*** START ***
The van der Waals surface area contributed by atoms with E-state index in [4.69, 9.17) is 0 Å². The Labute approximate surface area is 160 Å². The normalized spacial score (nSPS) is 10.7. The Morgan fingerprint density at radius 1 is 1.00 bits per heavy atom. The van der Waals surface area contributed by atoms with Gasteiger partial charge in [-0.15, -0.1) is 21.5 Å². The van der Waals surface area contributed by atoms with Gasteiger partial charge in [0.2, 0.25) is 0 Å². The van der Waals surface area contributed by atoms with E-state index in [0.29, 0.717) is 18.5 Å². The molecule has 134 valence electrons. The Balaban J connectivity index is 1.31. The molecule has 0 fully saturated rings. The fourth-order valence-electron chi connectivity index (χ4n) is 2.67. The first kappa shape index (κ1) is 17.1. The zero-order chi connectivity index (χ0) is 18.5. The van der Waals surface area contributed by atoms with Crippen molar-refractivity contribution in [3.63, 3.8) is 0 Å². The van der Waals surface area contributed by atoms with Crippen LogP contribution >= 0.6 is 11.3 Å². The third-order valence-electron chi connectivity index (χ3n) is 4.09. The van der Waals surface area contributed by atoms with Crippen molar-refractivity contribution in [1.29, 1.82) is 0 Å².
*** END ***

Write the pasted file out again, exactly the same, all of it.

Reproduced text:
The van der Waals surface area contributed by atoms with E-state index in [4.69, 9.17) is 0 Å². The Labute approximate surface area is 160 Å². The normalized spacial score (nSPS) is 10.7. The Morgan fingerprint density at radius 1 is 1.00 bits per heavy atom. The van der Waals surface area contributed by atoms with Gasteiger partial charge in [-0.15, -0.1) is 21.5 Å². The van der Waals surface area contributed by atoms with Gasteiger partial charge in [0.2, 0.25) is 0 Å². The van der Waals surface area contributed by atoms with E-state index in [0.29, 0.717) is 18.5 Å². The molecule has 134 valence electrons. The Balaban J connectivity index is 1.31. The molecule has 0 fully saturated rings. The fourth-order valence-electron chi connectivity index (χ4n) is 2.67. The first kappa shape index (κ1) is 17.1. The zero-order chi connectivity index (χ0) is 18.5. The van der Waals surface area contributed by atoms with Crippen molar-refractivity contribution in [3.63, 3.8) is 0 Å². The van der Waals surface area contributed by atoms with Crippen LogP contribution >= 0.6 is 11.3 Å². The third-order valence-electron chi connectivity index (χ3n) is 4.09. The van der Waals surface area contributed by atoms with Crippen molar-refractivity contribution in [1.29, 1.82) is 0 Å².